Tuesday, February 04, 2014

A Blast From The Past Comes Back And Seems To Have Changed Their View On The PCEHR Program.

This popped up a few days ago.

Progress in healthcare IT

Date January 30, 2014

Charles Wright

Australia is late to the party when it comes to online health resources.
When an international health information authority, Professor Sir Muir Gray, told a conference in Sydney a few months ago that a new revolution in healthcare was being driven by three forces - citizens, knowledge and the internet - he could have added that Australia was somewhat late to the party.
In Britain, where Professor Gray was formerly chief knowledge officer for its National Health Service - and one of the creators of the Cochrane Collaboration that systematically reviews healthcare research - the revolution is under way.
By contrast, having just last year witnessed the comprehensive bungling by Canberra health bureaucrats of a project that should have produced widespread, practical benefits from a national personal electronic healthcare record, the necessary experience that could duplicate Britain's success has apparently either been seriously demotivated or lost to the industry.
The NHS also suffered conspicuous defects in its multibillion-pound National Program for IT project, but it has not stifled innovation in making vital healthcare information available to the public.
England has an extraordinary team of IT professionals and clinicians working with European colleagues on what is essentially an international collaborative network of health consumers and practitioners.
The results promise to transform the conventional healthcare culture, by providing free access to high-quality information that was once available only to diligent, well-placed health professionals.
Lots more here:

http://www.smh.com.au/digital-life/digital-life-news/progress-in-healthcare-it-20140129-31le5.html

This paragraph really caught my eye:
“By contrast, having just last year witnessed the comprehensive bungling by Canberra health bureaucrats of a project that should have produced widespread, practical benefits from a national personal electronic healthcare record, the necessary experience that could duplicate Britain's success has apparently either been seriously demotivated or lost to the industry.”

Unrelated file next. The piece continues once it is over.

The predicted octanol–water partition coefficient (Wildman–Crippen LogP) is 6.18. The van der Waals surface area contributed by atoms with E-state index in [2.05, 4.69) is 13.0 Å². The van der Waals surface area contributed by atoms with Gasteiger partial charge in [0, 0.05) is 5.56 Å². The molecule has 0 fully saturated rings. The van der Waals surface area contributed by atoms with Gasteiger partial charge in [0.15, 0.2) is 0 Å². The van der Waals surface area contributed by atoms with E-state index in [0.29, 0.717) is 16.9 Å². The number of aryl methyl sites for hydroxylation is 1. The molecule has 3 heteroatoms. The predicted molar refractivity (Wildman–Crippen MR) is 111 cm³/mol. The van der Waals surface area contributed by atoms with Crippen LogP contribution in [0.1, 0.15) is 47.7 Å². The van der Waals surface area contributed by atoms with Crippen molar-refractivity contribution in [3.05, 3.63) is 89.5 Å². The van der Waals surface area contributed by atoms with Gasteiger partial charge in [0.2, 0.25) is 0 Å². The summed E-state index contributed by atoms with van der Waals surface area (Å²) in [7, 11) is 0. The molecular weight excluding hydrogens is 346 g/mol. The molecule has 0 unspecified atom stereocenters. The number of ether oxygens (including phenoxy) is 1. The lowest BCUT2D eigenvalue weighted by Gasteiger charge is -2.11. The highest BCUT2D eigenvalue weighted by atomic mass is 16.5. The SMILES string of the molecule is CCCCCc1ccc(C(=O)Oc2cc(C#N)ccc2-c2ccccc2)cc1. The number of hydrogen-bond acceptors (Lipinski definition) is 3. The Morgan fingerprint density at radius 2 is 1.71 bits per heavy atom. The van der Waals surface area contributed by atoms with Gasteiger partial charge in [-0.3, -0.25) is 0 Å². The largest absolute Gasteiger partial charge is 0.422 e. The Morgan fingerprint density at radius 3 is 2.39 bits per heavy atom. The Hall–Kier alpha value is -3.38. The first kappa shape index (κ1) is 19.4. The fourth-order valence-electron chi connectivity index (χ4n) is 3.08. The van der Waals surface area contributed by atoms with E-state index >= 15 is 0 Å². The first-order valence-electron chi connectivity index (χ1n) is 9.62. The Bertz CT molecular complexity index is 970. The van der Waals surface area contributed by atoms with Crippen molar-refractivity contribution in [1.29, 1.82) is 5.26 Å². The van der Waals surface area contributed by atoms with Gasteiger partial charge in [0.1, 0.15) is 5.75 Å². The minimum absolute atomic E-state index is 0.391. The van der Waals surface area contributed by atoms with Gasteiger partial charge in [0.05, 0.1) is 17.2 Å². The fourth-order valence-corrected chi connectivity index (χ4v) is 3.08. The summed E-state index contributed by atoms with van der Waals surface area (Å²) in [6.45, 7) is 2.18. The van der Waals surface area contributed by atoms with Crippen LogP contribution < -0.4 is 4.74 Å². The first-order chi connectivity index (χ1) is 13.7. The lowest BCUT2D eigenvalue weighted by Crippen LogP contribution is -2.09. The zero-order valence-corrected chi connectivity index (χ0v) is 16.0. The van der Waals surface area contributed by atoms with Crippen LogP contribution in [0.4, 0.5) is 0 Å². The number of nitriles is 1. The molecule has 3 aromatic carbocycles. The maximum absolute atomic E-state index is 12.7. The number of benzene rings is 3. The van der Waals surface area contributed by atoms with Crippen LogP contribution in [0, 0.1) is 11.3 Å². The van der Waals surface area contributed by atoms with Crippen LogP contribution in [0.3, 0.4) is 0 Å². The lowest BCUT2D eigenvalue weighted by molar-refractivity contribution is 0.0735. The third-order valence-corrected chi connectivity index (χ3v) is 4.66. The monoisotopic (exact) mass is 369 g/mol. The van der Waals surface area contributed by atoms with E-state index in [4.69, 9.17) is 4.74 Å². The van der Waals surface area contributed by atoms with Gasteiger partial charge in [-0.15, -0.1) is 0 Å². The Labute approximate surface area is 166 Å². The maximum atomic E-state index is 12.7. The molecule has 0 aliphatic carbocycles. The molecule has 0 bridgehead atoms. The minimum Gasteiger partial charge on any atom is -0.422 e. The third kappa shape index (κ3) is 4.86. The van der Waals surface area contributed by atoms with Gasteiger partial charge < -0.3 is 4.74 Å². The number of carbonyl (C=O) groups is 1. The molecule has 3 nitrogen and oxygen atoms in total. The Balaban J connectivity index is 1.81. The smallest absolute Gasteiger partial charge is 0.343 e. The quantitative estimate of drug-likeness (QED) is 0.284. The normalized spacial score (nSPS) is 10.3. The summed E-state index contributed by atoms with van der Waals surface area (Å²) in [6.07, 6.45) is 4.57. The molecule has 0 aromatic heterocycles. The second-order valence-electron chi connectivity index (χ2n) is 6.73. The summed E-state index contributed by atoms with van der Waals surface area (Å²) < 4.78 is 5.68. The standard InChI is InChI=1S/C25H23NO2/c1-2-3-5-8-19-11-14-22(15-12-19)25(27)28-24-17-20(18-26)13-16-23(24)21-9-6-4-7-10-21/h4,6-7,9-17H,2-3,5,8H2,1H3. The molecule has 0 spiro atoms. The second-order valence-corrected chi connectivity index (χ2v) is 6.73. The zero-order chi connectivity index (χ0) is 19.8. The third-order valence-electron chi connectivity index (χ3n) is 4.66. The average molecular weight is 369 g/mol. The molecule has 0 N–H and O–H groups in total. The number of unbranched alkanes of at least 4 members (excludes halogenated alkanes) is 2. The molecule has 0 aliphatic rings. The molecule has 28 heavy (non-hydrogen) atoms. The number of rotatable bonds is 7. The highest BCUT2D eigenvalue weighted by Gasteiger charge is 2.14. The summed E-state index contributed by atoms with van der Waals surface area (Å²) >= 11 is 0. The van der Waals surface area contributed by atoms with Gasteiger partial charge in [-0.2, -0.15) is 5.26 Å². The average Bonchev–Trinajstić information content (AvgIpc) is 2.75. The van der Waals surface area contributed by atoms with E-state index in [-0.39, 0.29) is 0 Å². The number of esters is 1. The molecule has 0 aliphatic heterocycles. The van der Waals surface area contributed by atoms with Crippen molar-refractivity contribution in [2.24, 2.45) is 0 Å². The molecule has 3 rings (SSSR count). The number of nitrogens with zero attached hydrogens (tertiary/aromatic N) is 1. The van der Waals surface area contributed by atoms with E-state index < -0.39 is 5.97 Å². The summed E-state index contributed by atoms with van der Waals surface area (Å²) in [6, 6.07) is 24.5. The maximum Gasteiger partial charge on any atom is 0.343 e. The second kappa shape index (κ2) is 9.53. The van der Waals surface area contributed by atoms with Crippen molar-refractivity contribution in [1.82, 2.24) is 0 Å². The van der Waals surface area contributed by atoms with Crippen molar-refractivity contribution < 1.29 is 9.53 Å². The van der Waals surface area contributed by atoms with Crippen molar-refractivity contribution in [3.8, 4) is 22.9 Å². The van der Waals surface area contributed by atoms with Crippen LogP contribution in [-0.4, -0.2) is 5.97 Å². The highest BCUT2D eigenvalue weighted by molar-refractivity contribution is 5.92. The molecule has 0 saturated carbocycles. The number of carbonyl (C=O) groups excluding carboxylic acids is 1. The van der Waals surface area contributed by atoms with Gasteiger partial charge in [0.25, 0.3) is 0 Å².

This certainly is a change of view from what we read from the NEHTA sponsored blog Mr Wright used to write up until August 2012.
See here:
All I can say it is very nice to see that Mr Wright, who spent a good few of his blogs suggesting I was totally unhinged, to suggest there were problems with the PCEHR program, has finally had the blinkers fall from his eyes.
Better late than never! I also have to say I think he is underestimating just how much good eHealth work is being done in Australia, separate from the DoH/ NEHTA hegemony.
David.

4 comments:

Anonymous said...

Charles Wright was a bargain basement spruiker for NEHTA. He may as well have had one of those microphones you see people holding outside cheap jewellery shops in secondary business district shopping centres.

You could go back and review his various arguments supporting the PCEHR and vilifying anybody who dared speak out but you would be wasting your time.

I do not know Charles Wright but remember the bile he used to write about you and the commentary on this blog and it was pretty extreme.

And now we find out his real views. Could see that coming a mile away.

Anonymous said...

Finally on the Wright track. More's the pity he didn't figure that out sooner. Dearne it!

Terry Hannan said...

David, on a broader scale of where we should be at your readers may enjoy/will benefit from reading the following three books.
1. Weed LL, Weed L. Medicine in Denial. Version 1.0 ed: Createspace; 2011.
2. Surowiecki j. The Wisdom of Crowds. Anchor, editor. New York: Random House; 2005.
3. Topol E, The Creative Destruction of Medicine. 2012.

Bernard Robertson-Dunn said...

Re "The Wisdom of Crowds", you may also want to read "Wrong. Why Experts Keep Failing Us - and How to Know When Not to Trust Them", chapter four "The Idiocy of Crowds".

That chapter starts with a quote from Bertrand Russell "Even when all the experts all agree, they may well be mistaken"

And while we are recommending books, here's another one:

"Why Things Bite Back: Technology and the Revenge of Unintended Consequences" by Edward Tenner

I'm not endorsing any particular viewpoint, except observing that foxes generally make better predictions than hedgehogs.